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A tree T is arbitrarily vertex decomposable if for any sequence of positive integers adding up to the order of T there is a sequence of vertex-disjoint subtrees of T whose orders are given by. An on-line version of the problem of characterizing arbitrarily vertex decomposable trees is completely solved here.

An edge colouring of a graph is said to be neighbour-distinguishing if any two adjacent vertices have distinct sets of colours of their incident edges. In this paper the list version of the problem of determining the minimum number of colours in a neighbour-distinguishing colouring of a given graph is considered.

A k-ranking of a graph G is a colouring ϕ : V (G) → {1,. .. , k} such that any path in G with endvertices x, y fulfilling ϕ(x) = ϕ(y) contains an internal vertex z with ϕ(z) > ϕ(x). On-line ranking number χ * r (G) of a graph G is a minimum k such that G has a k-ranking constructed step by step if vertices of G are coming and coloured one by one in an… (More)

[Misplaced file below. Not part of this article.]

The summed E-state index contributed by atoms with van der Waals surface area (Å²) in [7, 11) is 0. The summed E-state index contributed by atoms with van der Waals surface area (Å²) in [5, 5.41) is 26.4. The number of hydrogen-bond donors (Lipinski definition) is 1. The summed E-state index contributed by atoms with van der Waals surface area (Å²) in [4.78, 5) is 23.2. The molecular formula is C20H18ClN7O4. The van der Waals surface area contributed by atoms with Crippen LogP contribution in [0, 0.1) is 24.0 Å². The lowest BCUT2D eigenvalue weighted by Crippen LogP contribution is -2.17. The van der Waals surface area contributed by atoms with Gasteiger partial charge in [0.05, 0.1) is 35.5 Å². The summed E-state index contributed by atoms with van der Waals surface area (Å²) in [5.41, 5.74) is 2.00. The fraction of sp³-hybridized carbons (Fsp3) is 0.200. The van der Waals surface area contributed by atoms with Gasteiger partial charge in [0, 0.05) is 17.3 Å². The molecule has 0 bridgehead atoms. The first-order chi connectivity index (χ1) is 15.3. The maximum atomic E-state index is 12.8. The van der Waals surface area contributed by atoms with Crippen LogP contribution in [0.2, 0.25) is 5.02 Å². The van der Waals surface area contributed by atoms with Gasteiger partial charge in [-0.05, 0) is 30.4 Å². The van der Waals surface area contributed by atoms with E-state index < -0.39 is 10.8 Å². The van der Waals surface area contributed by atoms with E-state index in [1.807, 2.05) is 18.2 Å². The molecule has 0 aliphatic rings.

A tree T is arbitrarily vertex decomposable if for any sequence τ of positive integers adding up to the order of T there is a sequence of vertex-disjoint subtrees of T whose orders are given by τ ; from a result by Barth and Fournier it follows that ∆(T) ≤ 4. A necessary and a sufficient condition for being an arbitrarily vertex decomposable star-like tree… (More)